So what animals do Dudley Zoo offer? Well, they keep their website up to date with all of the latest animals, but they offer a massive variety of animals with everything from the towering Rothschild's Giraffe to the smallest Leaf Cutter Ants. There is a little bit of something here for everyone, from fan favourites like Asiatic Lions, Sumatran Tigers, Meerkats, Red Pandas and many more adorable beasts to the more interesting and unusual exhibits such as Axolotl, Naked Mole Rats, multiple varieties of bats and so many more. Some of the enclosures even allow you to get a little more up close than you would normally expect, such as the Lemur Wood where you can venture down paths in the enclosure, with the Lemurs curiously monitoring your every move. You may go with the intention of seeing just a few of your personal favourites, but everything here is well worth seeing and really makes the price of admission feel worth it. If you fancy a taster, Dudley Zoo has added a couple of web cameras to give you a peek behind the walls at some of their enclosures.
Of course, beyond the usual array of events and animal enclosures, there are also experiences, with the opportunity to get up close with these animals as a zookeeper or have a close encounter with some of your favourite animals. These experiences allow you to get to see the animals from a different angle and you can participate in things like feeding or grooming and you get guided by an experienced zookeeper to learn all about your chosen animal.
Beyond the animals is the aforementioned funfair, plus the park is lined with children's play areas to help keep the little ones entertained while you take a breather. The chairlift links the upper and lower sections of the zoo as an added fun way to get around and all the usual facilities are there, with plenty of options to eat or get something cuddly from the gift shop.
Dudley Zoo's conservation efforts
It is always worth considering when visiting any attraction like a zoo, where exactly your entrance money is going. Dudley Zoo has been contributing to the greater good since it opened in 1937, providing valuable information, supporting various global projects and successfully breeding endangered animals. Of course, it is nice to just enjoy a great day out - but isn't it all the better knowing your money is actually going to help these wonderful animals in a meaningful way?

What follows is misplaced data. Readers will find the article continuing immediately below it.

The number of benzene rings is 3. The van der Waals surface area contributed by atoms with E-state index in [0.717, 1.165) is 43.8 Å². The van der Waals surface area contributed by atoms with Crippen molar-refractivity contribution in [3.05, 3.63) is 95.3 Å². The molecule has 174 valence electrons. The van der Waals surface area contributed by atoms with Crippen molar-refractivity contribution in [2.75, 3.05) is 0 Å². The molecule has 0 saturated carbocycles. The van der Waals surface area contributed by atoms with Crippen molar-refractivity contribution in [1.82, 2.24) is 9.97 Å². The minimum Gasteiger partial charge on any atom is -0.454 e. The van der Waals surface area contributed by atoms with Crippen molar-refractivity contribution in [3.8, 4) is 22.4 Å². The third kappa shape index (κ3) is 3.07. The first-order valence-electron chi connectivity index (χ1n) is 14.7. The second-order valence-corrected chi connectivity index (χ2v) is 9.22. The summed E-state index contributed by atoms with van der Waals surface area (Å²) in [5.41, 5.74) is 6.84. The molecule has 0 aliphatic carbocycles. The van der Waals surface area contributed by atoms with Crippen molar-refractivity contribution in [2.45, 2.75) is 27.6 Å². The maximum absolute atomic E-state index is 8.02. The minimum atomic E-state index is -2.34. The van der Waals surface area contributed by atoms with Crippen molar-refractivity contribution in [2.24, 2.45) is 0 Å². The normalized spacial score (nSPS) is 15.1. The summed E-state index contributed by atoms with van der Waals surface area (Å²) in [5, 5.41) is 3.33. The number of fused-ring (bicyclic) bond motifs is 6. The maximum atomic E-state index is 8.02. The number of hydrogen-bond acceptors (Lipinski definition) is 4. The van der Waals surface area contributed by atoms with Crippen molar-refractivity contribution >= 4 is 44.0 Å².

First, their breeding programmes. Of course, being able to home endangered species is always worthwhile, with dwindling numbers just being able to give these creatures a safe existence is worth the effort. That said, keeping these animals safe also offers the opportunity to breed from them, helping to preserve these dwindling animal numbers for future generations. It isn't as easy as letting the animals do what comes naturally - this is a complex process of tracking genetics to ensure the long-term viability of the projects. Of their most endangered species, Dudley Zoo has successfully bred Humboldt penguins (Vulnerable conservation status), Asiatic lions (Endangered conservation status) and Sumatran tigers (Critically Endangered conservation status); their efforts mean not only have they ensured another generation of these amazing creatures, but they have also added more viable breeding partners for future projects.
Beyond their in house efforts, Dudley Zoo also goes to support external research projects and conservation efforts. They contribute to a lot of projects, including things like Species Management and Extinction prevention, habitat protection and supporting of sanctuaries all over the globe. You can read more about Dudley Zoo's conservation effort here, but for me, it really does help to know that a bit of the money that you spend at the zoo goes towards making the world a better place.
Dudley Zoo and Castle is a great day out for everyone from the littlest to the biggest of children (like me!) and everyone in between. It is a great opportunity not only to experience some of the worlds most spectacular animals but also to learn a thing or two about them and the worlds they live in. There is plenty to do beyond the animal enclosures, and a nice helping of history in the middle thanks to the castle means everyone can find something to enjoy at this attraction. Who knows, maybe visiting these animals in captivity will inspire you to take your next great adventure, and maybe even find them in the wild...